The Dust Bowl was caused by a variety of unfortunate circumstances at the worst time. The dust bowl refers the 1930’s when during the Great Depression, powerful winds ripped off the top soil (the soil that is best used for farming) and killed many crops. The farmers that were hit the hardest were the ones in the southern great plains. This region was soon known as the Dust Bowl. In the off season, farmers would plant grass to keep the topsoil from being taken with the wind.
Then, when World War I ended, the demand for wheat and other crops fell as did the prices. To compensate for this loss, farmers dug up more land and planted more crops which only further hurt the soil. Another cause of the Dust Bowl was farm animals. Livestock was a good source of meat and dairy products but they also consumed a lot of grass which was already being torn up. When the grass was eaten and the soil wasn’t healthy enough to support plants, many of the animals died.
During the Great Depression a Midwestern phenomenon called the Dust Bowl affected many lives of newly settled Americans throughout the Great Plains region. Otherwise known as the “Dirty Thirties”, a storm of dry weather caused farmers and villagers to abandon their homes in hope to survive the deadly threat of the storm. The Dust Bowl was a big contributing factor to the Great Depression agriculturally, and economically. During the 1930’s America suffered extreme temperatures. A drought forming across all farm lands due to failure of successful crop rotation cause dust to form.
The dust from the drought was being blown around by the strong winds and covering everything. The dust bowl is famous for being the worst and the longest disaster. During the event to the dust bowl farmers lost crops. Farmers also had to sell their animals because
THE DUST BOWL Hello if you're not familiar with me I'm William j. Holloway and Many of you all wonder how the dust bowl started or how it killed thousands. Well I'm here to tell you just how . The Dust Bowl started from years of farming. You're probably wondering, how could all this farming start this? (Pause for laughter) Well, all this farming loosened up the dirt and it just so happened there were some bad and windy days coming.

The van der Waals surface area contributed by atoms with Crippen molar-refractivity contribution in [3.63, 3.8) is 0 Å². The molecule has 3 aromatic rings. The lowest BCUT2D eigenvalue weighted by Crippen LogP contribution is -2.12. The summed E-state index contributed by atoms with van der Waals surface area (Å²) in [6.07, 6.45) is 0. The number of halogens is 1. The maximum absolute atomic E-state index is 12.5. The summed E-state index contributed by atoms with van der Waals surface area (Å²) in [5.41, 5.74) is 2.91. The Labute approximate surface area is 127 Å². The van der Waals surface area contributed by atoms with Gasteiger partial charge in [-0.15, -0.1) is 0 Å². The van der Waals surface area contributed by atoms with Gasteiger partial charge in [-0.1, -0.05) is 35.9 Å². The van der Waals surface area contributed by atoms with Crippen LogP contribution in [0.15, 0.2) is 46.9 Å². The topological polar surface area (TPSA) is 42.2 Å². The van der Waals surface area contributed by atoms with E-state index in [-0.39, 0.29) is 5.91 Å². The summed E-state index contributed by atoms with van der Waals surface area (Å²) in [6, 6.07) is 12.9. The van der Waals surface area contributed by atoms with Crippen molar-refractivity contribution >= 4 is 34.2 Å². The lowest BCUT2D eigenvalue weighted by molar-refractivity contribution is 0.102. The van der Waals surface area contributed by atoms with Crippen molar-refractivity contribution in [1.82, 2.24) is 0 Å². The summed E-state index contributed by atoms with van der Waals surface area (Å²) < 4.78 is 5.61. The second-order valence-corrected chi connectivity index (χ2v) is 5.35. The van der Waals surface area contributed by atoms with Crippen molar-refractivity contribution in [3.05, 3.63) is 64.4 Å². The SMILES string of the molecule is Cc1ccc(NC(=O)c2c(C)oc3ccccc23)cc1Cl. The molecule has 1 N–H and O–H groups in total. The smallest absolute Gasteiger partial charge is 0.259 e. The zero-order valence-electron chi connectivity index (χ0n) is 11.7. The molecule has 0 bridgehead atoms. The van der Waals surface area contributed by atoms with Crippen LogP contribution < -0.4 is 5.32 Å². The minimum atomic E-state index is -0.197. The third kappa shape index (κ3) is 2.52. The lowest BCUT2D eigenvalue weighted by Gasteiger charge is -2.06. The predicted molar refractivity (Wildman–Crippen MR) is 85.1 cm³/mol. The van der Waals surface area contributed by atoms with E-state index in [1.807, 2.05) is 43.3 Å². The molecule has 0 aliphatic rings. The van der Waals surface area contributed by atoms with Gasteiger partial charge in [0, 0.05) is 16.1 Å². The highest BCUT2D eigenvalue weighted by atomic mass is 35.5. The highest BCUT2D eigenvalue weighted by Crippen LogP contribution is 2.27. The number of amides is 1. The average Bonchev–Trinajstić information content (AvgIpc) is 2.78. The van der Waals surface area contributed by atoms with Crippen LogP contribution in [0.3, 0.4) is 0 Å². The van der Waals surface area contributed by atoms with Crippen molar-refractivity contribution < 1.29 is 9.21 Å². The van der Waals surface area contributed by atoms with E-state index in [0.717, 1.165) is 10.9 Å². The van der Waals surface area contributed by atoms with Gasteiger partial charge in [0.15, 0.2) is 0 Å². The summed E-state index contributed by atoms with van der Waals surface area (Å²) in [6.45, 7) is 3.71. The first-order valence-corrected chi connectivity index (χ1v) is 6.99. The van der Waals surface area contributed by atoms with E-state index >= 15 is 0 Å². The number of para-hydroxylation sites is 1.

Also known as the dirty thirties, The dust bowl years were the years that dust storms greatly damaged thousands of homes, lives, and the economy. Originally the Dust Bowl was the name given from the Great Plains region, consumed by the so called drought in the 1930’s. Many who had gone through the Dust Bowl; pointed fingers at the dought, little did they know that The Dust Bowl originally was caused by heavy mechanism, and heavy mechanism came from farmers over doing farms. The Dust Bowl was held responsible for the dust storms in parts of Oklahoma, Texas, Kansas, Colorado, and New Mexico. With little rainfall, soft soil, and crazy winds, The Dust Bowl was held accountable for the death of many.
Timothy Egan wrote this book to describe a hard time during the Dust Bowl. He described how the Dust Bowl affected the farmers and effected on the life at all. The Dust Bowl occurred during the time of economic depression. He focused on untold stories about people live in the Dust Bowl. At the beginning, Egan used the phrase, “the Great Plowup.” He meant the Era of large success for the people, who settle in the Great Plains, by changing the grasses with crops of wheat and corn.
The Dust Bowl was a period of time where the prairies became victim to severe dust storms that greatly damaged the agriculture. These dust storms, largely due to severe drought and wind erosion, caused many farmers in the prairies to experience extreme poverty for as long as eight years. In an effort to escape the storms, starvation, and poverty many farmers and their families left their farms to look for work and food elsewhere as a means of survival. Migrant workers on the other hand were compromised by the overwhelming number of the unemployed during the depression. Largely these migrant workers worked as migrant farm workers planting and harvesting crops, moving throughout the seasons.